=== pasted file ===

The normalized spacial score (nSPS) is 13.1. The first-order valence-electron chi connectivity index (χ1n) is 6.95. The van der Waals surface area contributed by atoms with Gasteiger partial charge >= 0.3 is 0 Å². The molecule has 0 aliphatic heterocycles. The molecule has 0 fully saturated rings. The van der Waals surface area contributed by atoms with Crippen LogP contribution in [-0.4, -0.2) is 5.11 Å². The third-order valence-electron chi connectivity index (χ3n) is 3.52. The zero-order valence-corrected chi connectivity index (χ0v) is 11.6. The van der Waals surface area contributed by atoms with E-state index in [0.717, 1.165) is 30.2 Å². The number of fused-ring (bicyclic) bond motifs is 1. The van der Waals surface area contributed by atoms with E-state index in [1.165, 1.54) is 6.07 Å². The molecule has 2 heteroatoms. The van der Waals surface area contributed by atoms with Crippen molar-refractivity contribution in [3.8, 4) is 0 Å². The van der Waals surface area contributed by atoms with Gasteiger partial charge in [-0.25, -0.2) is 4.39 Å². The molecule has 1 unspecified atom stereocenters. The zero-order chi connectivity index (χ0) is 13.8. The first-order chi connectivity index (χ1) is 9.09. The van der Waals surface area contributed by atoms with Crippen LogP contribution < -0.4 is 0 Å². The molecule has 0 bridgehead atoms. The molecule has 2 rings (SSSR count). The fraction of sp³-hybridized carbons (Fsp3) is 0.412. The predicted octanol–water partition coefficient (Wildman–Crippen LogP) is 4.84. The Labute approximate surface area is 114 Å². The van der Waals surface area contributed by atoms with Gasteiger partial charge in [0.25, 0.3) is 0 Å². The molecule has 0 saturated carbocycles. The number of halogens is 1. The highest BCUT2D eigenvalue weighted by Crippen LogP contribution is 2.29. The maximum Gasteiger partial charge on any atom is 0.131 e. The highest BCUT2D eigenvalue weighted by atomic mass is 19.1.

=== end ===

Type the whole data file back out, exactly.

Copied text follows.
The normalized spacial score (nSPS) is 13.1. The first-order valence-electron chi connectivity index (χ1n) is 6.95. The van der Waals surface area contributed by atoms with Gasteiger partial charge >= 0.3 is 0 Å². The molecule has 0 aliphatic heterocycles. The molecule has 0 fully saturated rings. The van der Waals surface area contributed by atoms with Crippen LogP contribution in [-0.4, -0.2) is 5.11 Å². The third-order valence-electron chi connectivity index (χ3n) is 3.52. The zero-order valence-corrected chi connectivity index (χ0v) is 11.6. The van der Waals surface area contributed by atoms with E-state index in [0.717, 1.165) is 30.2 Å². The number of fused-ring (bicyclic) bond motifs is 1. The van der Waals surface area contributed by atoms with E-state index in [1.165, 1.54) is 6.07 Å². The molecule has 2 heteroatoms. The van der Waals surface area contributed by atoms with Crippen molar-refractivity contribution in [3.8, 4) is 0 Å². The van der Waals surface area contributed by atoms with Gasteiger partial charge in [-0.25, -0.2) is 4.39 Å². The molecule has 1 unspecified atom stereocenters. The zero-order chi connectivity index (χ0) is 13.8. The first-order chi connectivity index (χ1) is 9.09. The van der Waals surface area contributed by atoms with Crippen LogP contribution < -0.4 is 0 Å². The molecule has 0 bridgehead atoms. The molecule has 2 rings (SSSR count). The fraction of sp³-hybridized carbons (Fsp3) is 0.412. The predicted octanol–water partition coefficient (Wildman–Crippen LogP) is 4.84. The Labute approximate surface area is 114 Å². The van der Waals surface area contributed by atoms with Gasteiger partial charge in [0.25, 0.3) is 0 Å². The molecule has 0 saturated carbocycles. The number of halogens is 1. The highest BCUT2D eigenvalue weighted by Crippen LogP contribution is 2.29. The maximum Gasteiger partial charge on any atom is 0.131 e. The highest BCUT2D eigenvalue weighted by atomic mass is 19.1.